Joseph Thoburn: The Life Of a Civil War Surgeon
Editor’s Note: This article is part of a series featuring Civil War veterans with Wheeling connections. The series will lead up to the planned move of Wheeling’s Soldiers and Sailors Monument from Wheeling Park to the side yard of West Virginia Independence Hall.
Joseph Thoburn was the son of Matthew and Jane Thoburn of County Antrim, Ireland.
The family emigrated to Canada when Joseph was a baby, and soon after moved to a farm in Belmont County, Ohio. Disliking farm work, Joseph turned his passion for reading into a school teaching job and then medical studies.
In 1849, he practiced medicine briefly in Brownsville, Pa., and then became an assistant to the chief physician at the Ohio Lunatic Asylum in Columbus. He later moved to Wheeling, where he set up a practice in 1853. There, he married Catherine (Kate) Mitchell, and the couple had three children – Joseph M. M. (b. 1858), Mary (b. 1860), and Jennie (b. 1862).
As a strong supporter of the Union, he enlisted as the surgeon of the first Civil War unit formed in Wheeling – the First Virginia Infantry (Union) – under Colonel Benjamin Franklin Kelley. The First Virginia was tasked with guarding the important B&O rail lines and soon found themselves in the little town of Philippi in the first land battle of the war. When Col. Kelley was badly wounded there, Thoburn tended his wounds until he could be brought back to Wheeling to recover. (Kelley later returned to action, was promoted to General, and survived the war. He is buried in Arlington National Cemetery.
In addition to attending Kelley, Thoburn distinguished himself as a soldier. A letter written to the Wheeling Intelligencer by a witness to the battle stated that, “None displayed more daring than did Dr. Thoburn, the Surgeon of the Regiment. Although his place was not to be in the fight at all, he was in the midst of it, on horseback and on foot, and firing as many guns as he could get hold of. … One of our boys said to me, that the Doctor was the most recklessly daring man he ever saw. And, by the way, he made a narrow escape from the guns of our own men on one occasion, who had mistaken him for a ‘secesher,’ and who were about to fire on him.”
Kelley was still recuperating when the First Virginia was re-organized in August 1861, so Thoburn was commissioned as the colonel. He led the command in many small battles and engagements in what became known later as West Virginia and also in the Shenandoah Valley in 1862 and 1863. He was wounded on March 23, 1862 in the First Battle of Kernstown, one of the rare defeats of Confederate General Stonewall Jackson. But he recuperated enough to rejoin the First a month later. In 1864, he assumed command of a division in the 8th Army Corps and fought in the Valley Campaigns in the army of General Philip Sheridan.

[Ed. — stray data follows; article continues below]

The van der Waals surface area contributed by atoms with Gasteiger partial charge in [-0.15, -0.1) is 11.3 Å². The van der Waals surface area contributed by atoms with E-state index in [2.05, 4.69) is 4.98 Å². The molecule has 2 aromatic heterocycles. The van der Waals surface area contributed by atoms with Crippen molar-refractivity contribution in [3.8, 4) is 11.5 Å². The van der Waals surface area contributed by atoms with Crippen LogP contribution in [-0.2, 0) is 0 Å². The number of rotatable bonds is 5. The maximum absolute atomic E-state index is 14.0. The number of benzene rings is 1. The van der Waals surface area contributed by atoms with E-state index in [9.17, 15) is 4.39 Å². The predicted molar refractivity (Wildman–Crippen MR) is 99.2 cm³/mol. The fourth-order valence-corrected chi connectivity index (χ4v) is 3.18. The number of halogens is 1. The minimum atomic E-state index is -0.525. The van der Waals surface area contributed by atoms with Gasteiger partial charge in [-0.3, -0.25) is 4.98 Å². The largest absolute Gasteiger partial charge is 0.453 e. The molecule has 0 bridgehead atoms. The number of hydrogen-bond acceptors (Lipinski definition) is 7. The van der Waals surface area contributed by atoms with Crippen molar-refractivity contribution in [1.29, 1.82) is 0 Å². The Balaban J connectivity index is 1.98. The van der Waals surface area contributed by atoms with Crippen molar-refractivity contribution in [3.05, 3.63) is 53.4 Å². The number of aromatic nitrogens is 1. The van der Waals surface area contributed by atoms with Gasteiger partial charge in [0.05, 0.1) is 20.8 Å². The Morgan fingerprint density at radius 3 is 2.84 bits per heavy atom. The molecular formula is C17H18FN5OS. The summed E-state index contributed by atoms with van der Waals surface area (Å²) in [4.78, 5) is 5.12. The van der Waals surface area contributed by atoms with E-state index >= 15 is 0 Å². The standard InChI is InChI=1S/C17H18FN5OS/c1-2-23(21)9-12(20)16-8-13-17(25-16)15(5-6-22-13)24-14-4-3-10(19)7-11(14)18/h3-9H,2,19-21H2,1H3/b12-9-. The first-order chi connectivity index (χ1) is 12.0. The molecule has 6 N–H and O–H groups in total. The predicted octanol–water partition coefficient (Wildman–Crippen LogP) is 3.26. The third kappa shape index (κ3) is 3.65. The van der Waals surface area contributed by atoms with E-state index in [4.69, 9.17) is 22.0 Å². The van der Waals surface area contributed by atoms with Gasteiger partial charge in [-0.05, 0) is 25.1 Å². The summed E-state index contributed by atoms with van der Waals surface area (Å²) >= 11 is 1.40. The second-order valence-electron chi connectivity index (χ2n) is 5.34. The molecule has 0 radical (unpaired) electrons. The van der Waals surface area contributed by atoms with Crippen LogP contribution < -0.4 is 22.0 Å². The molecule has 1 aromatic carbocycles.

The heaviest action he saw came on September 19, 1864 during the Battle of Opequon (or Third Winchester). Earlier in the fall, there had been several smaller skirmishes with the Confederate forces under General Jubal Early. The Union forces had to enter the contested area through a narrow canyon road, slowing their approach and delaying attack. This delay allowed the Rebels to strengthen their lines. By noon, Gen. Sheridan ordered a frontal attack. Thoburn’s unit came up from reserve and took position at the edge of some woods. By 3:00 in the afternoon, Thoburn’s men were fully engaged. After about 30 minutes, the Confederate line gave way, resulting in a Union victory in what is said by some to have been the most important conflict in the Shenandoah Campaign. But the cost was great, with one Union general killed and three more seriously wounded in addition to the loss of over 5000 Union troops. Afterwards 14 enlisted men and one officer received the Medal of Honor for their actions that day.
On Oct. 19, 1864, the Battle of Cedar Creek took place. According to a report in the Wheeling Intelligencer, “Colonel Thoburn was in command of a division of Crook’s corps, and while attempting to rally the men in Middletown a rebel in blue uniform rode up and demanded his surrender. The colonel paid no attention to him, in all probability thinking he was a Union soldier, when the fellow shot him through the body.”1 “He was shot just under the lower rib, on the left side, and the ball passed out a little higher up on the right side, apparently near the junction of the ribs with the spinal column … both lungs had been penetrated… The Surgeon of the 10th West Va. Infantry was called in, and he without hesitation decided that the wound was mortal, and that the sufferer could not live over night. When this was told to Col. Thoburn, he replied that the news did not shock him in the least, that he had known after the first ten minutes his wound was mortal, and that he was ready to meet his fate. [He stated] ‘Tell my wife not to grieve for me, and my children to be good and true.’ These are the last words he spoke.”
His remains were returned to Wheeling, where a large public funeral was held in his honor. His tombstone, damaged by vandals years ago, remains as a testament to his service.